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Telemental health: Are we there yet?

An unacceptably large proportion of mentally ill individuals do not receive any care. Reasons vary but include the dearth of providers, the cost of treatment, and stigma. Telemental health, which uses digital technology for the remote delivery of mental health services, may help toward finding a solution. By bringing treatment to users’ fingertips, telemental health can address the access obstacle. By reducing reliance on expensive clinic infrastructure and the need to commute, it can save time and trim costs. By freeing patients of the need to go to psychiatric facilities, it can anonymize the process and diminish stigma. Several components comprise telemental health, including computerized cognitive behavioral therapy, online therapy, pharmacotherapy via videoconferencing, virtual reality exposure therapy, and mobile therapy.

Computerized cognitive behavioral therapy (cCBT) uses software programs to deliver automated psychotherapy via CD-ROMs and desktop programs. It is the oldest form of telemental health to be systematically developed and was utilized well before the advent of the Internet. Since CBT is often a standardized treatment, it was seen as lending itself well to the use of technology without active therapist participation. Thus, programs were developed that walked users through modules inspired by traditional CBT but meant to treat conditions like panic disorder and obsessive compulsive disorder with no therapist in sight.

Promising early results subsequently encouraged scholars to take advantage of the powers of the Internet in order to move cCBT from the aging compact disc to cyberspace. Thus, online therapy, including online CBT, was born. Three main forms of online therapy have been tested and are in use: “standalone” online therapy, i.e., self-paced web-based modules that bypass the therapist; “assisted” online therapy that allows for limited therapist involvement, such as via exchanged emails of text messages; or, “real time” online therapy, which consists of live online conversations with full therapist involvement, sometimes with a face-to-face component made possible through a video link.

Compared to the study of remote psychotherapy, the study of remote medication treatment for psychiatric illness has lagged relatively behind. Reasons include the need for more “hands on” care by the prescriber, such as to obtain vital signs or laboratory tests to track medication side effects or blood levels. However, limited data, such as from the field of treating attention deficit and hyperactivity disorder, point to the feasibility of remote medication delivery, provided certain conditions are met, such as the availability of local medical providers who can handle aspects of care that cannot be conducted remotely.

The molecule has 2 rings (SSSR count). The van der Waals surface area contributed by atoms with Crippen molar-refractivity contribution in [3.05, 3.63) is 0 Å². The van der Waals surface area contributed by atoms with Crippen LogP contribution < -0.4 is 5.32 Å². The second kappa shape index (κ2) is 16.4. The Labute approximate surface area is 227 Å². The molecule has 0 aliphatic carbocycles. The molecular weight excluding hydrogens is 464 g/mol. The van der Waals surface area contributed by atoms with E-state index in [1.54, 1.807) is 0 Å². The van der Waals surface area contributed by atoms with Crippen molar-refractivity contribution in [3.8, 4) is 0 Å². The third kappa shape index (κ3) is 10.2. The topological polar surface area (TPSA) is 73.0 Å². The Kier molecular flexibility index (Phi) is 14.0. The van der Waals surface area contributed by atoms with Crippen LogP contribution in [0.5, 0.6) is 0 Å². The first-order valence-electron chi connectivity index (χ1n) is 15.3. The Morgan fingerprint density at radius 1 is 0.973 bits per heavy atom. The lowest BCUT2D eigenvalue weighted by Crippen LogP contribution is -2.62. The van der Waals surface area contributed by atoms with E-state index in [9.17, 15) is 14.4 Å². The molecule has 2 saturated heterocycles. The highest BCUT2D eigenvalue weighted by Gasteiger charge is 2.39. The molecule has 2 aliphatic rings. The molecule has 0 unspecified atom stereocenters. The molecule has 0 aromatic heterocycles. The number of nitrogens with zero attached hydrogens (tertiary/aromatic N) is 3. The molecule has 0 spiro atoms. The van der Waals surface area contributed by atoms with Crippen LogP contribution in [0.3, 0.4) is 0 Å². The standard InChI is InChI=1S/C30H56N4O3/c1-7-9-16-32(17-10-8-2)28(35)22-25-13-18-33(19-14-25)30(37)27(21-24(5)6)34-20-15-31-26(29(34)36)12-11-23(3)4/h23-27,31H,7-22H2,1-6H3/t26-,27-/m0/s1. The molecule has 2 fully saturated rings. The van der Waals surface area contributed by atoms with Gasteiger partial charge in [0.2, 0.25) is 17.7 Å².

NEC-Medical-51 by NEC Corporation of America, CC BY 2.0 via Flickr
NEC-Medical-51 by NEC Corporation of America, CC BY 2.0 via Flickr.

Virtual Reality Exposure Therapy (VRET) can be seen as a therapeutic offshoot of the not-so-therapeutic video game addiction that now consumes many people’s lives. It refers to the use of virtual environments similar to those used in many video games to conduct exposure therapy by mimicking anxiety-triggering real-life situations. Through head-mounted displays, screens that wrap around patients, and other sophisticated equipment, VRET can produce realistic, 3-D representations of phobias and fears, such as driving on a bridge or seeing a snake, then gradually “desensitizes” patients to the resulting anxiety.

The most recent chapter of the telemental health revolution involves mobile therapy (mTherapy) and mirrors the broader shift to “mobile” that has overtaken the culture at large. mTherapy uses smartphone applications — over 3,000 mental health apps exist in the Apple and Google stores — and text messaging to deliver a wide range of therapy-enhancing services, such as text messages that serve as reminders of traditional appointments and applications that allow accurate in-the-moment symptom reporting. While research into their efficacy remains scarce, preliminary data suggest an expanding role for mTherapy, at least as tools that enhance traditional therapy.

It is estimated that up to half of healthcare delivery will be conducted electronically by 2020. However, despite promising data from several platforms, more research is needed to further test the efficacy, safety, confidentiality, and treatment adherence of the various telemental health options. Only with more research can their wider adoption be wholeheartedly recommended, especially when the traditional “gold standard” is available to the patient.

Featured image credit: “Runkeeper and health on iPhone” by Jason Howle. CC by 2.0 via Flickr

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